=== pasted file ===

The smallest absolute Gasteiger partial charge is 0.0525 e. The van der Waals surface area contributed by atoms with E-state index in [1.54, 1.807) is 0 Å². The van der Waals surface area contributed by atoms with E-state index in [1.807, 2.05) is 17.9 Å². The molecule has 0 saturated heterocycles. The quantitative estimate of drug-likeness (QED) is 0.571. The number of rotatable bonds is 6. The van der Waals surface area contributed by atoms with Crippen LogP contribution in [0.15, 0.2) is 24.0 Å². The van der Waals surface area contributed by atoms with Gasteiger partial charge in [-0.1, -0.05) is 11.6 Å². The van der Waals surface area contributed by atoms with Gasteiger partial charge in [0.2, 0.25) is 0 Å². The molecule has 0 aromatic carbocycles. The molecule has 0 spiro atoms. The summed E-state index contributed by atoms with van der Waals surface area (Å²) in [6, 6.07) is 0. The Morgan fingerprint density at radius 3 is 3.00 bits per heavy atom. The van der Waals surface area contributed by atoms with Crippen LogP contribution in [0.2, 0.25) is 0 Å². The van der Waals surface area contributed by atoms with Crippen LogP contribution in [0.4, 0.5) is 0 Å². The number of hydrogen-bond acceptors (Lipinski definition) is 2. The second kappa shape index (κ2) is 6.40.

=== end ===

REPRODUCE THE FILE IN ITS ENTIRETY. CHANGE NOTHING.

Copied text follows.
The smallest absolute Gasteiger partial charge is 0.0525 e. The van der Waals surface area contributed by atoms with E-state index in [1.54, 1.807) is 0 Å². The van der Waals surface area contributed by atoms with E-state index in [1.807, 2.05) is 17.9 Å². The molecule has 0 saturated heterocycles. The quantitative estimate of drug-likeness (QED) is 0.571. The number of rotatable bonds is 6. The van der Waals surface area contributed by atoms with Crippen LogP contribution in [0.15, 0.2) is 24.0 Å². The van der Waals surface area contributed by atoms with Gasteiger partial charge in [-0.1, -0.05) is 11.6 Å². The van der Waals surface area contributed by atoms with Gasteiger partial charge in [0.2, 0.25) is 0 Å². The molecule has 0 aromatic carbocycles. The molecule has 0 spiro atoms. The summed E-state index contributed by atoms with van der Waals surface area (Å²) in [6, 6.07) is 0. The Morgan fingerprint density at radius 3 is 3.00 bits per heavy atom. The van der Waals surface area contributed by atoms with Crippen LogP contribution in [0.2, 0.25) is 0 Å². The van der Waals surface area contributed by atoms with Crippen LogP contribution in [0.4, 0.5) is 0 Å². The number of hydrogen-bond acceptors (Lipinski definition) is 2. The second kappa shape index (κ2) is 6.40.